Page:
Certainly, Howard, one can find counter-examples - this is true of most
things in linguistics, where (as you suggest) hard-and-fast boundaries
are so rare as to be essentially non-existent. And, while it's true that
most of your examples are recent words (suggesting that "laymanise"
might yet find its way into a dictionary), "criticise" has been with us
for a while. All of that is merely confirming that "-ise" is a
productive suffix. (In linguistics, "productive" simply means that it
can be applied in cases where there's no record of its having been
applied before. But that's not to say that it hasn't been applied
without finding its way into the historical record.) What's more, some
cases are actually back-formations from "-ism" words, as might be the
case of criticise coming from criticism; that illustrates that
productive affixes can be called upon in all sorts of situations. (And
there's the common phenomenon of eliminating a suffix when you want to
add another; I suspect that the "-al" of "critical" might have been
dropped when "-ise" was added. Not that "criticalise" doesn't have
problems of its own . . .)
But still the _usual_ role of "-ise" is about characterisation. And, if you are going to neologise (that's a back-formation from "neologism"), you need to be sure that you aren't going to set your readers' or hearers' teeth on edge. As with "diarise", which is (again as you suggest) not in my active vocabulary - I understand its meaning when I encounter it, but I don't use it.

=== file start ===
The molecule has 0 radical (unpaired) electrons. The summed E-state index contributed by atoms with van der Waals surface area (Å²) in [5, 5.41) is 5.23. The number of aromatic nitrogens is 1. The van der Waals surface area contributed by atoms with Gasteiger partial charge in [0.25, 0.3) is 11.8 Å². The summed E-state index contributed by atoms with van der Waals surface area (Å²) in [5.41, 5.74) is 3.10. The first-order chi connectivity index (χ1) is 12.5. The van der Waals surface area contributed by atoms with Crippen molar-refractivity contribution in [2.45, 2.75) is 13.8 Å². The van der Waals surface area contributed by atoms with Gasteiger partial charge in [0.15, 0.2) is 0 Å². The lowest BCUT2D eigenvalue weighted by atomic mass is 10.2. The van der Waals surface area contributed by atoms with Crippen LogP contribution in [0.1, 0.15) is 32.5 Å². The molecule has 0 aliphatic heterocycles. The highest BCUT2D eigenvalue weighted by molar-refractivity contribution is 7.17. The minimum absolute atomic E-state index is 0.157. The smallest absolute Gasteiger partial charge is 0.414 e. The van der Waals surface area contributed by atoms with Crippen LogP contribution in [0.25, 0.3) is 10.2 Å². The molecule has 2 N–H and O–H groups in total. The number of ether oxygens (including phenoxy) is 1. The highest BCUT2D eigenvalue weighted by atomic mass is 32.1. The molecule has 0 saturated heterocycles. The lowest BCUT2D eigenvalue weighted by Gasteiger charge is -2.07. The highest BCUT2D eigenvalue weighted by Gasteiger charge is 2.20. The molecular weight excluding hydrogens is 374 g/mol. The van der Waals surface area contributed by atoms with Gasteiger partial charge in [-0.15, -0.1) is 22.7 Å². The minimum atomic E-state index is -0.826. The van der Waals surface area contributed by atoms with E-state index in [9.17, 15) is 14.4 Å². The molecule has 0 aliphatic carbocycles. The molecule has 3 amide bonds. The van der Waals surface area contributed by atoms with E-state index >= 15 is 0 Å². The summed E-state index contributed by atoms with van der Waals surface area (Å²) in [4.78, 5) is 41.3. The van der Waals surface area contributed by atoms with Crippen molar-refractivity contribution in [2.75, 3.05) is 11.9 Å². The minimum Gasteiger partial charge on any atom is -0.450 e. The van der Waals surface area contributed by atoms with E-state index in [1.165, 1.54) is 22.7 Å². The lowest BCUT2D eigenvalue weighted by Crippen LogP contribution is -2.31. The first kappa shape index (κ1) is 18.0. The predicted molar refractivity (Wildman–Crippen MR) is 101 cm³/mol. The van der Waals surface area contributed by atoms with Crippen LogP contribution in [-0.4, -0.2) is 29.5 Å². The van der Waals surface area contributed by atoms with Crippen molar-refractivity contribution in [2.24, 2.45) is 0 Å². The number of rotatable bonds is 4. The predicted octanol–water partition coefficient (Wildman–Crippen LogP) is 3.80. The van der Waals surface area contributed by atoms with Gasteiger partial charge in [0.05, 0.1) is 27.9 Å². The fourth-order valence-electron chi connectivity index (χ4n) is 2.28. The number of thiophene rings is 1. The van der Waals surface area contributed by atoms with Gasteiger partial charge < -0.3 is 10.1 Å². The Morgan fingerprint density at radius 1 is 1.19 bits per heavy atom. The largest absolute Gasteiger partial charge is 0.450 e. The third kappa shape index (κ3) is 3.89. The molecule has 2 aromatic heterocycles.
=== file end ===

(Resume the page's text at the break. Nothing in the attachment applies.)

A final thought: where in this discussion would you put "romanticise"?
And a final note of thanks, for politely ignoring my earlier egregious error in putting an apostrophe in "it's inventor". (But no, I won't accept "apostrophise" as referring to what I did!)
- Michael Lewis
On 2018/08/14 16:37, Howard Silcock wrote:
I have been thinking about your assertions, Michael, about the meaning of the -ise suffix - or, as you say, ‘how it works’. As with most assertions in linguistics, this seems to have some counter-examples. What about ‘criticise’? This doesn't mean to make someone a critic or to make them critical. Other examples aren't so well-established: I thought of 'diarise' (maybe you'd never say that) and 'televise', and maybe even 'terrorise'. Those are all relatively new words.